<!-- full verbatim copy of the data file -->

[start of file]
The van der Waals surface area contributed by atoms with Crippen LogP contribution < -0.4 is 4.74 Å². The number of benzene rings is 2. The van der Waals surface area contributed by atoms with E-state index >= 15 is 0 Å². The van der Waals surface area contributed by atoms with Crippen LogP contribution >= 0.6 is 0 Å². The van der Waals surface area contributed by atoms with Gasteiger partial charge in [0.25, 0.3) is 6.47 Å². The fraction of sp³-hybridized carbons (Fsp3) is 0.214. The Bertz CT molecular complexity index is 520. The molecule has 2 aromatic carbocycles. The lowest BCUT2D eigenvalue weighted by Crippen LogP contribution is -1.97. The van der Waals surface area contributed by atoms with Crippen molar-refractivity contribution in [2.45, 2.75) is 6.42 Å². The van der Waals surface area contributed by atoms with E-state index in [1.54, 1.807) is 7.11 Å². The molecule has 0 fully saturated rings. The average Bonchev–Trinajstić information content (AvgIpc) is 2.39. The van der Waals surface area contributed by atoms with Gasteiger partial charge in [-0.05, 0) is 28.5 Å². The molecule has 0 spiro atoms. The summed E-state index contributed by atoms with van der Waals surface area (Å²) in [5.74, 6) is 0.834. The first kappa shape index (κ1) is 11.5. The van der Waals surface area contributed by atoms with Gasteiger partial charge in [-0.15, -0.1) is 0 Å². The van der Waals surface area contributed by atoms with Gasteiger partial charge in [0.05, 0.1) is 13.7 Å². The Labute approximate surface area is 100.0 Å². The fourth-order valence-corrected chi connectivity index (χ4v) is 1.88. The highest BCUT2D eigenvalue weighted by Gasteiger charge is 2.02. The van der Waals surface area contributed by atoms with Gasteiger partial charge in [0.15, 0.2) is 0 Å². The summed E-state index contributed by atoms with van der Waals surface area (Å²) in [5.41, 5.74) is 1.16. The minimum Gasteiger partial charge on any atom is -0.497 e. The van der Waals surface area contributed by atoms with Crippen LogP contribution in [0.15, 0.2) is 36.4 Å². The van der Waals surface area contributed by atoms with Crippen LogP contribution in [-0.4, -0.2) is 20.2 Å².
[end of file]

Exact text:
The van der Waals surface area contributed by atoms with Crippen LogP contribution < -0.4 is 4.74 Å². The number of benzene rings is 2. The van der Waals surface area contributed by atoms with E-state index >= 15 is 0 Å². The van der Waals surface area contributed by atoms with Crippen LogP contribution >= 0.6 is 0 Å². The van der Waals surface area contributed by atoms with Gasteiger partial charge in [0.25, 0.3) is 6.47 Å². The fraction of sp³-hybridized carbons (Fsp3) is 0.214. The Bertz CT molecular complexity index is 520. The molecule has 2 aromatic carbocycles. The lowest BCUT2D eigenvalue weighted by Crippen LogP contribution is -1.97. The van der Waals surface area contributed by atoms with Crippen molar-refractivity contribution in [2.45, 2.75) is 6.42 Å². The van der Waals surface area contributed by atoms with E-state index in [1.54, 1.807) is 7.11 Å². The molecule has 0 fully saturated rings. The average Bonchev–Trinajstić information content (AvgIpc) is 2.39. The van der Waals surface area contributed by atoms with Gasteiger partial charge in [-0.05, 0) is 28.5 Å². The molecule has 0 spiro atoms. The summed E-state index contributed by atoms with van der Waals surface area (Å²) in [5.74, 6) is 0.834. The first kappa shape index (κ1) is 11.5. The van der Waals surface area contributed by atoms with Gasteiger partial charge in [-0.15, -0.1) is 0 Å². The van der Waals surface area contributed by atoms with Gasteiger partial charge in [0.05, 0.1) is 13.7 Å². The Labute approximate surface area is 100.0 Å². The fourth-order valence-corrected chi connectivity index (χ4v) is 1.88. The highest BCUT2D eigenvalue weighted by Gasteiger charge is 2.02. The van der Waals surface area contributed by atoms with Gasteiger partial charge in [0.15, 0.2) is 0 Å². The summed E-state index contributed by atoms with van der Waals surface area (Å²) in [5.41, 5.74) is 1.16. The minimum Gasteiger partial charge on any atom is -0.497 e. The van der Waals surface area contributed by atoms with Crippen LogP contribution in [0.15, 0.2) is 36.4 Å². The van der Waals surface area contributed by atoms with Crippen LogP contribution in [-0.4, -0.2) is 20.2 Å².